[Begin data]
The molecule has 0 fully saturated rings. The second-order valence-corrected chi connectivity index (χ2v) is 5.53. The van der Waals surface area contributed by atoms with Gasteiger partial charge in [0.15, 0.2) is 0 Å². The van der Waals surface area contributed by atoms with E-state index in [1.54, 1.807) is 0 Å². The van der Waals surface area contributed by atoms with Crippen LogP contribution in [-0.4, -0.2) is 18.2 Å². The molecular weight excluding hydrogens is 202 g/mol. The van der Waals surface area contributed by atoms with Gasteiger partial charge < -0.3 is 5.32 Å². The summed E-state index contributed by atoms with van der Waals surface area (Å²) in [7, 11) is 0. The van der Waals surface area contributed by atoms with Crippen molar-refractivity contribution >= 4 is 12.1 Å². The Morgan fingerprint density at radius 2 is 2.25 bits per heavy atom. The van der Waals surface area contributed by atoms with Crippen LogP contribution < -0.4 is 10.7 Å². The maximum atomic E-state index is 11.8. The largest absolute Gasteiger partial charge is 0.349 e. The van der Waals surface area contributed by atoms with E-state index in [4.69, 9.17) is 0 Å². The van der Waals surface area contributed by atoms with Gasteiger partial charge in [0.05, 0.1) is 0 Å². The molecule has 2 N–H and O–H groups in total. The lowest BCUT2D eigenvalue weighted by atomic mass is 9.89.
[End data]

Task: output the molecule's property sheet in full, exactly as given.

The molecule has 0 fully saturated rings. The second-order valence-corrected chi connectivity index (χ2v) is 5.53. The van der Waals surface area contributed by atoms with Gasteiger partial charge in [0.15, 0.2) is 0 Å². The van der Waals surface area contributed by atoms with E-state index in [1.54, 1.807) is 0 Å². The van der Waals surface area contributed by atoms with Crippen LogP contribution in [-0.4, -0.2) is 18.2 Å². The molecular weight excluding hydrogens is 202 g/mol. The van der Waals surface area contributed by atoms with Gasteiger partial charge < -0.3 is 5.32 Å². The summed E-state index contributed by atoms with van der Waals surface area (Å²) in [7, 11) is 0. The van der Waals surface area contributed by atoms with Crippen molar-refractivity contribution >= 4 is 12.1 Å². The Morgan fingerprint density at radius 2 is 2.25 bits per heavy atom. The van der Waals surface area contributed by atoms with Crippen LogP contribution < -0.4 is 10.7 Å². The maximum atomic E-state index is 11.8. The largest absolute Gasteiger partial charge is 0.349 e. The van der Waals surface area contributed by atoms with E-state index in [4.69, 9.17) is 0 Å². The van der Waals surface area contributed by atoms with Gasteiger partial charge in [0.05, 0.1) is 0 Å². The molecule has 2 N–H and O–H groups in total. The lowest BCUT2D eigenvalue weighted by atomic mass is 9.89.